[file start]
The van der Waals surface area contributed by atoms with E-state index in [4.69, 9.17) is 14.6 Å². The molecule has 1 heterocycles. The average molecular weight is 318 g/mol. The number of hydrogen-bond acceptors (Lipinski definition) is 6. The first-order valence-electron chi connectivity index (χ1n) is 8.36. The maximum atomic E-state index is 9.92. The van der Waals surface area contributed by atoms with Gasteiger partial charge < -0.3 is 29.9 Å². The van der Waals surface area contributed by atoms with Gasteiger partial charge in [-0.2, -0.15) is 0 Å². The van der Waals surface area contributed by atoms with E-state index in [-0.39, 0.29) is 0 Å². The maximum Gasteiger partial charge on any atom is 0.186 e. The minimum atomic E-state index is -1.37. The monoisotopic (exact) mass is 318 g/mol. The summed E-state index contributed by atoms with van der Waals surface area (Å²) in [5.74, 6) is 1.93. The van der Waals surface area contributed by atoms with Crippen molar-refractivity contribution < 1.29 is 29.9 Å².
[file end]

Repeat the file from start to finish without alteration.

The van der Waals surface area contributed by atoms with E-state index in [4.69, 9.17) is 14.6 Å². The molecule has 1 heterocycles. The average molecular weight is 318 g/mol. The number of hydrogen-bond acceptors (Lipinski definition) is 6. The first-order valence-electron chi connectivity index (χ1n) is 8.36. The maximum atomic E-state index is 9.92. The van der Waals surface area contributed by atoms with Gasteiger partial charge < -0.3 is 29.9 Å². The van der Waals surface area contributed by atoms with Gasteiger partial charge in [-0.2, -0.15) is 0 Å². The van der Waals surface area contributed by atoms with E-state index in [-0.39, 0.29) is 0 Å². The maximum Gasteiger partial charge on any atom is 0.186 e. The minimum atomic E-state index is -1.37. The monoisotopic (exact) mass is 318 g/mol. The summed E-state index contributed by atoms with van der Waals surface area (Å²) in [5.74, 6) is 1.93. The van der Waals surface area contributed by atoms with Crippen molar-refractivity contribution < 1.29 is 29.9 Å².